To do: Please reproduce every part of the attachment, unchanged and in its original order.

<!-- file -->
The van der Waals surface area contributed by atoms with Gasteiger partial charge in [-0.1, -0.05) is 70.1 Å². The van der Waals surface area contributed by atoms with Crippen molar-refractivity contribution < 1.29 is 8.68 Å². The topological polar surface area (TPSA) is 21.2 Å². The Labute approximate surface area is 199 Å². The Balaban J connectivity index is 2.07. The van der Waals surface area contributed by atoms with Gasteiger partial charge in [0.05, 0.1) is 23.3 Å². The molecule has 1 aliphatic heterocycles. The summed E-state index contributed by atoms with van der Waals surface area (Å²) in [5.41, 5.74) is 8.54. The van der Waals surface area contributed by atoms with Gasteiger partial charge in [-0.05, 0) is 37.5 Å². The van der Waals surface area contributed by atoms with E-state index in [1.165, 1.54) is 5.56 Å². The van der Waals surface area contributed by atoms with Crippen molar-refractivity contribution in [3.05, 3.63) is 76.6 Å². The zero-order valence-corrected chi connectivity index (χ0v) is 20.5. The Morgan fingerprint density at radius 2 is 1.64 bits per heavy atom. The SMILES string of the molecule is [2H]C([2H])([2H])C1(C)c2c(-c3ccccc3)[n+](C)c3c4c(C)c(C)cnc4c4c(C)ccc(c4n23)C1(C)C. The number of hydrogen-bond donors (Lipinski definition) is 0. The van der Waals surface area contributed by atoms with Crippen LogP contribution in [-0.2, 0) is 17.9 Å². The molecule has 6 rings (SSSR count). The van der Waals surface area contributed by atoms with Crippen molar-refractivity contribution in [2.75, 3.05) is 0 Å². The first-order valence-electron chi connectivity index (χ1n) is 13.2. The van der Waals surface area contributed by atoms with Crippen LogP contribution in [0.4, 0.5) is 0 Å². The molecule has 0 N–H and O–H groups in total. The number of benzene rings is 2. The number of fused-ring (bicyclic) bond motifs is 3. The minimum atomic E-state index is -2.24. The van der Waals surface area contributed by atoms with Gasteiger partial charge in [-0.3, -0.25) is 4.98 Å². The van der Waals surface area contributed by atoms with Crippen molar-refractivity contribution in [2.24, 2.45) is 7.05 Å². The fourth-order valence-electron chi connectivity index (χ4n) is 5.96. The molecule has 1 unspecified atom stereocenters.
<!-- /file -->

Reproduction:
The van der Waals surface area contributed by atoms with Gasteiger partial charge in [-0.1, -0.05) is 70.1 Å². The van der Waals surface area contributed by atoms with Crippen molar-refractivity contribution < 1.29 is 8.68 Å². The topological polar surface area (TPSA) is 21.2 Å². The Labute approximate surface area is 199 Å². The Balaban J connectivity index is 2.07. The van der Waals surface area contributed by atoms with Gasteiger partial charge in [0.05, 0.1) is 23.3 Å². The molecule has 1 aliphatic heterocycles. The summed E-state index contributed by atoms with van der Waals surface area (Å²) in [5.41, 5.74) is 8.54. The van der Waals surface area contributed by atoms with Gasteiger partial charge in [-0.05, 0) is 37.5 Å². The van der Waals surface area contributed by atoms with E-state index in [1.165, 1.54) is 5.56 Å². The van der Waals surface area contributed by atoms with Crippen molar-refractivity contribution in [3.05, 3.63) is 76.6 Å². The zero-order valence-corrected chi connectivity index (χ0v) is 20.5. The Morgan fingerprint density at radius 2 is 1.64 bits per heavy atom. The SMILES string of the molecule is [2H]C([2H])([2H])C1(C)c2c(-c3ccccc3)[n+](C)c3c4c(C)c(C)cnc4c4c(C)ccc(c4n23)C1(C)C. The number of hydrogen-bond donors (Lipinski definition) is 0. The van der Waals surface area contributed by atoms with Crippen LogP contribution in [-0.2, 0) is 17.9 Å². The molecule has 6 rings (SSSR count). The van der Waals surface area contributed by atoms with Crippen molar-refractivity contribution in [2.75, 3.05) is 0 Å². The first-order valence-electron chi connectivity index (χ1n) is 13.2. The van der Waals surface area contributed by atoms with Crippen LogP contribution in [0.4, 0.5) is 0 Å². The molecule has 0 N–H and O–H groups in total. The number of benzene rings is 2. The number of fused-ring (bicyclic) bond motifs is 3. The minimum atomic E-state index is -2.24. The van der Waals surface area contributed by atoms with Gasteiger partial charge in [-0.3, -0.25) is 4.98 Å². The van der Waals surface area contributed by atoms with Crippen molar-refractivity contribution in [2.24, 2.45) is 7.05 Å². The fourth-order valence-electron chi connectivity index (χ4n) is 5.96. The molecule has 1 unspecified atom stereocenters.